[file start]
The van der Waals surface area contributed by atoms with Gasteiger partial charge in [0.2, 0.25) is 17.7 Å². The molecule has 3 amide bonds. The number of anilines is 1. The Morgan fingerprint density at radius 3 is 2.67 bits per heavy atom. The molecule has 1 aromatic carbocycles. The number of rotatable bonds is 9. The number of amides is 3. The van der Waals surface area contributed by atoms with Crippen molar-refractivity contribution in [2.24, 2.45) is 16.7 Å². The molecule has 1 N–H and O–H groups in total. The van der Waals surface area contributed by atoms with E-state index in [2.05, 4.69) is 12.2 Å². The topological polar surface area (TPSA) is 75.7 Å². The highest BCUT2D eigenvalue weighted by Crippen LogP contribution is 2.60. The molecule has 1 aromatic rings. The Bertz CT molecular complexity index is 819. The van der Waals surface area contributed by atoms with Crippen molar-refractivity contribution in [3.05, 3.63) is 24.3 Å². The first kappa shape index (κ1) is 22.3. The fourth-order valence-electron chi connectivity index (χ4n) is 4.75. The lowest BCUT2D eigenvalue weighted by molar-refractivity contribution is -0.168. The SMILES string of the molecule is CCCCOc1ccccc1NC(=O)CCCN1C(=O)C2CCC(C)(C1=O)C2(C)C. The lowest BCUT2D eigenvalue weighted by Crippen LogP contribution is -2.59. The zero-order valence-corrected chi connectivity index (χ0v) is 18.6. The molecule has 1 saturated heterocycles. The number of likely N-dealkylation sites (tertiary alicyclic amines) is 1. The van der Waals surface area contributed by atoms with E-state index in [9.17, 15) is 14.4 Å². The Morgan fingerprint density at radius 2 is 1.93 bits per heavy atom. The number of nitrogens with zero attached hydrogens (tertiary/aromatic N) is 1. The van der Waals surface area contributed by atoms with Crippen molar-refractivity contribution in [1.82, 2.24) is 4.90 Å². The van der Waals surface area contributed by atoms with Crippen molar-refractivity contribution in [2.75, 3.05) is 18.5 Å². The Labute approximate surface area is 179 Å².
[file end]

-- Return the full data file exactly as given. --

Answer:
The van der Waals surface area contributed by atoms with Gasteiger partial charge in [0.2, 0.25) is 17.7 Å². The molecule has 3 amide bonds. The number of anilines is 1. The Morgan fingerprint density at radius 3 is 2.67 bits per heavy atom. The molecule has 1 aromatic carbocycles. The number of rotatable bonds is 9. The number of amides is 3. The van der Waals surface area contributed by atoms with Crippen molar-refractivity contribution in [2.24, 2.45) is 16.7 Å². The molecule has 1 N–H and O–H groups in total. The van der Waals surface area contributed by atoms with E-state index in [2.05, 4.69) is 12.2 Å². The topological polar surface area (TPSA) is 75.7 Å². The highest BCUT2D eigenvalue weighted by Crippen LogP contribution is 2.60. The molecule has 1 aromatic rings. The Bertz CT molecular complexity index is 819. The van der Waals surface area contributed by atoms with Crippen molar-refractivity contribution in [3.05, 3.63) is 24.3 Å². The first kappa shape index (κ1) is 22.3. The fourth-order valence-electron chi connectivity index (χ4n) is 4.75. The lowest BCUT2D eigenvalue weighted by molar-refractivity contribution is -0.168. The SMILES string of the molecule is CCCCOc1ccccc1NC(=O)CCCN1C(=O)C2CCC(C)(C1=O)C2(C)C. The lowest BCUT2D eigenvalue weighted by Crippen LogP contribution is -2.59. The zero-order valence-corrected chi connectivity index (χ0v) is 18.6. The molecule has 1 saturated heterocycles. The number of likely N-dealkylation sites (tertiary alicyclic amines) is 1. The van der Waals surface area contributed by atoms with E-state index in [9.17, 15) is 14.4 Å². The Morgan fingerprint density at radius 2 is 1.93 bits per heavy atom. The number of nitrogens with zero attached hydrogens (tertiary/aromatic N) is 1. The van der Waals surface area contributed by atoms with Crippen molar-refractivity contribution in [1.82, 2.24) is 4.90 Å². The van der Waals surface area contributed by atoms with Crippen molar-refractivity contribution in [2.75, 3.05) is 18.5 Å². The Labute approximate surface area is 179 Å².